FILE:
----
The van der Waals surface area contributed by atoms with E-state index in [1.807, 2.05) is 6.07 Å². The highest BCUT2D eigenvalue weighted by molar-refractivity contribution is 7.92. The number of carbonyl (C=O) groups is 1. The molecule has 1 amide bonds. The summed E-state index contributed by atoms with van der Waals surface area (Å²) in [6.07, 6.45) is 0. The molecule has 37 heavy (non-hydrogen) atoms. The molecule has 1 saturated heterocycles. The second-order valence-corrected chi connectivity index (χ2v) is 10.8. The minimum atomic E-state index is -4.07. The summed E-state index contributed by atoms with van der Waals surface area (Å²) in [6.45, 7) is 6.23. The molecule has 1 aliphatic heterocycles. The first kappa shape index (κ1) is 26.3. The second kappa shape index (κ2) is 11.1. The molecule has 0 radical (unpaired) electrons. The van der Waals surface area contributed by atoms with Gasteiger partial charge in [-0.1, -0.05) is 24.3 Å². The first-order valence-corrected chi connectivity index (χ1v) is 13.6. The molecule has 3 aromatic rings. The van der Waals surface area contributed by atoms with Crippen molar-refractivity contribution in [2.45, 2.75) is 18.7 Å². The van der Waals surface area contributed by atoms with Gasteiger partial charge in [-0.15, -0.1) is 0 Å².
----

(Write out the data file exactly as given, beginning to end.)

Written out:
The van der Waals surface area contributed by atoms with E-state index in [1.807, 2.05) is 6.07 Å². The highest BCUT2D eigenvalue weighted by molar-refractivity contribution is 7.92. The number of carbonyl (C=O) groups is 1. The molecule has 1 amide bonds. The summed E-state index contributed by atoms with van der Waals surface area (Å²) in [6.07, 6.45) is 0. The molecule has 37 heavy (non-hydrogen) atoms. The molecule has 1 saturated heterocycles. The second-order valence-corrected chi connectivity index (χ2v) is 10.8. The minimum atomic E-state index is -4.07. The summed E-state index contributed by atoms with van der Waals surface area (Å²) in [6.45, 7) is 6.23. The molecule has 1 aliphatic heterocycles. The first kappa shape index (κ1) is 26.3. The second kappa shape index (κ2) is 11.1. The molecule has 0 radical (unpaired) electrons. The van der Waals surface area contributed by atoms with Gasteiger partial charge in [-0.1, -0.05) is 24.3 Å². The first-order valence-corrected chi connectivity index (χ1v) is 13.6. The molecule has 3 aromatic rings. The van der Waals surface area contributed by atoms with Crippen molar-refractivity contribution in [2.45, 2.75) is 18.7 Å². The van der Waals surface area contributed by atoms with Gasteiger partial charge in [-0.15, -0.1) is 0 Å².